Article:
My SECOND video on How to Talk Trump at Thanksgiving is called “Don’t attack the person, attack the argument.”
Also known as, the Ad Hominem Fallacy.
We’ve seen this type of fallacy on both sides, calling people “racist”, “crooked”, “weak”, a “liar”. The Ad Hominem fallacy is dangerous because it diverts the attention of the argument (that we’re discussing), and it puts it on person.
Because if you can prove that your opponent is a liar, you don’t have to prove that the substance of what you’re talking about is true.
Look out for phrases like…
“Of course you would say that…”
“The only reason you could possibly be in favor of this is…”
“How can you argue for eating vegetarian when you sometimes eat fish” (One of my favs, this clearly shows how a person is attacked instead of being addressed for or against his argument.)
This Thanksgiving, look out for when people attack the person, and not the argument. And maybe try to keep focused on the argument. You would do that, wouldn’t you!
I feel like I’ve been in an episode of Black Mirror… not (only) because Trump won. But because of what it tells us: we live in a divided country.
And I was wrong. And being wrong like this has caused me pain. I had no sense how divided we were, and Tuesday night (election night) was a wake up call. Americans are angry. Americans are divided. And so I’m here to speak about that, to humbly admit I was wrong, and to promote conversations that work to unite the country.
The Day After Trump Won in NYC [ep2]
Unfriend all Trump supporters!? [ep3 ]
The Obstacle is the Way [ep 4]
“The things which hurt, instruct,” said Benjamin Franklin. Through our pain, we will find the cure. And so I’m looking for ways to turn my pain over the division in our country, into a positive dialogue where we can unite the country.
Upon arriving back home from Berlin, Germany I can’t stop wondering: Why isn’t there a Museum of American Slavery?
Last Sunday, while at a dinner party in Germany, I asked my friend a question about the Nazis. “Immediately, I realized it might be rude to discuss that painful period in German history. I apologized and tried to change the subject.”
My friend interrupted me, “No need to apologize, please let’s talk about the Nazis.” From there he explained at length how modern Germany has come to terms with such a regretful past. In our conversation I came to admire the educational resources, artifacts, and museums that the German people have to keep their past alive. All of these resources act together to advance the mantra: this should never happen again, not in Germany, not anywhere in the world.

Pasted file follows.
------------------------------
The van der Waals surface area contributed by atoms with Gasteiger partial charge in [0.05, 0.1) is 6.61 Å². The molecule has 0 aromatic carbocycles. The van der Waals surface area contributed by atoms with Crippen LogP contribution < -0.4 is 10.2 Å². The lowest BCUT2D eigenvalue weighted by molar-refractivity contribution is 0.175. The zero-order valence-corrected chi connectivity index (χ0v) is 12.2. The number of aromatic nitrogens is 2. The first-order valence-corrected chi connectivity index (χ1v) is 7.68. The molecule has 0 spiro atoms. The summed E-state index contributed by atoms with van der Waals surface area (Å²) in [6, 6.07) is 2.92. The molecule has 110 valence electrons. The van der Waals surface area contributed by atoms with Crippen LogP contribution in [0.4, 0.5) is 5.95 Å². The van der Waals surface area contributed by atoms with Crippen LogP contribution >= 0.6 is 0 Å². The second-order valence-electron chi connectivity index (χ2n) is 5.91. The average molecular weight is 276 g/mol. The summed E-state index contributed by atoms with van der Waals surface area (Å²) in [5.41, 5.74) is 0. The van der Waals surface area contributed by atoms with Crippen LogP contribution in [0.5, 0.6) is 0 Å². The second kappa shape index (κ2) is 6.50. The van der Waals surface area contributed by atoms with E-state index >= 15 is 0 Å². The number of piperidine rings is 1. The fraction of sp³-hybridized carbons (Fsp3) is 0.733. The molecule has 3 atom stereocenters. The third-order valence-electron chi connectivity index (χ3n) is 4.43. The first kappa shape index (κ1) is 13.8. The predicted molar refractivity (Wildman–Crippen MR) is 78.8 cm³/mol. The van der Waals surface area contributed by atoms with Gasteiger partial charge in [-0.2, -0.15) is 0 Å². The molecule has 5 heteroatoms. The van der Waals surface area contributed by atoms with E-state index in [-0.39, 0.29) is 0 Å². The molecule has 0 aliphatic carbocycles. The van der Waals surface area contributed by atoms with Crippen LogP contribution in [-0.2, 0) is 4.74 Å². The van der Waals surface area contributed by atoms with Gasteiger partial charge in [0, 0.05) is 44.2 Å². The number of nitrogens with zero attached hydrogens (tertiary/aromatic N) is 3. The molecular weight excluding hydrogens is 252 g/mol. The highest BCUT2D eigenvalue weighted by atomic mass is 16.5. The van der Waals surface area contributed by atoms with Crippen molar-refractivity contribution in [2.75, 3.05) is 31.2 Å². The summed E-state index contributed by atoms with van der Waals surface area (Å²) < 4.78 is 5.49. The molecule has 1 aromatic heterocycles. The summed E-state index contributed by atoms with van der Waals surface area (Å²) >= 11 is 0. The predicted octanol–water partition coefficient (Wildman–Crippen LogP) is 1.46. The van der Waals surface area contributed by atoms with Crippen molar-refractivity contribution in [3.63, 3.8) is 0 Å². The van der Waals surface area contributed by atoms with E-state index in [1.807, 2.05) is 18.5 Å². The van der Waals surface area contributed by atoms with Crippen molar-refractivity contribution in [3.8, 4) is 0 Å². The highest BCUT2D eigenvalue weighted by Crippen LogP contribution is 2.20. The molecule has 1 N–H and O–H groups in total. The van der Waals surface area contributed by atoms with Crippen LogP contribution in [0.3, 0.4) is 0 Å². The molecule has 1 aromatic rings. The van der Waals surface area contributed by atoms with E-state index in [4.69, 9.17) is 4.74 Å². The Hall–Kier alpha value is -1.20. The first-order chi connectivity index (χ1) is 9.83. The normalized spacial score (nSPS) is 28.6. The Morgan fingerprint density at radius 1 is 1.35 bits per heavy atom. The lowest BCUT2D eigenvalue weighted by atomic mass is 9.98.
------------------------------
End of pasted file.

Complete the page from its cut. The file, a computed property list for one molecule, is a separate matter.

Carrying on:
I wish Americans felt the same way about our relationship to slavery. Sure, in America we have built museums that uphold memories of our history and monuments that praise our fallen veterans. But what I’ve noticed is that we tend to erect monuments where we see ourselves as either the victors, or victims. For instance, Vietnam Memorial includes only American names, and does not have any of the names of the Vietnamese dead.
Compare this with Germany, where in Berlin’s city center you will find the an enormous Holocaust memorial: 19,000 square meters wide and right in the center of the city situated behind the US Embassy and the Brandenburg Gate. It is there for everyone to see. The name imparts tremendous responsibility on the German people: “The Memorial to the Murdered Jews of Europe.” This is what responsibility looks like! The monument serves as artifacts of a regretful past. We can learn from it, and have conversations about it, all so that we never forget.
Someone once said that “those who do not know history are destined to repeat it.” I’m afraid that in America, we often repeat the bad parts of history.
Take a look at Donald Trump’s proposal to build a wall between Mexico and America: I can tell you that there are no conversations in Germany at the moment where the solution is to build a wall between Germany and its border countries! Why? Because there is literally still a wall still standing in Berlin to remind the Germans that, “Nope, that wall didn’t work out.” But here in America, we hide our scars. We don’t take the same responsibility.
While at dinner that night in Berlin, I admired my friend. Because when speaking about Nazis, he took responsibility for his German past. Not “responsibility” for the horrors committed, but the responsibility for not letting people forget.
Why Doesn’t America Have a Museum of Slavery? I’m not sure of the answer. All I can wonder is that if history is truly written by the winners, then why don’t the “winners” of the 13th Amendment have their own museum? Only after all Americans can take the same level of responsibility for the past, can we ever evolve as a country beyond our wounds, and finally start healing.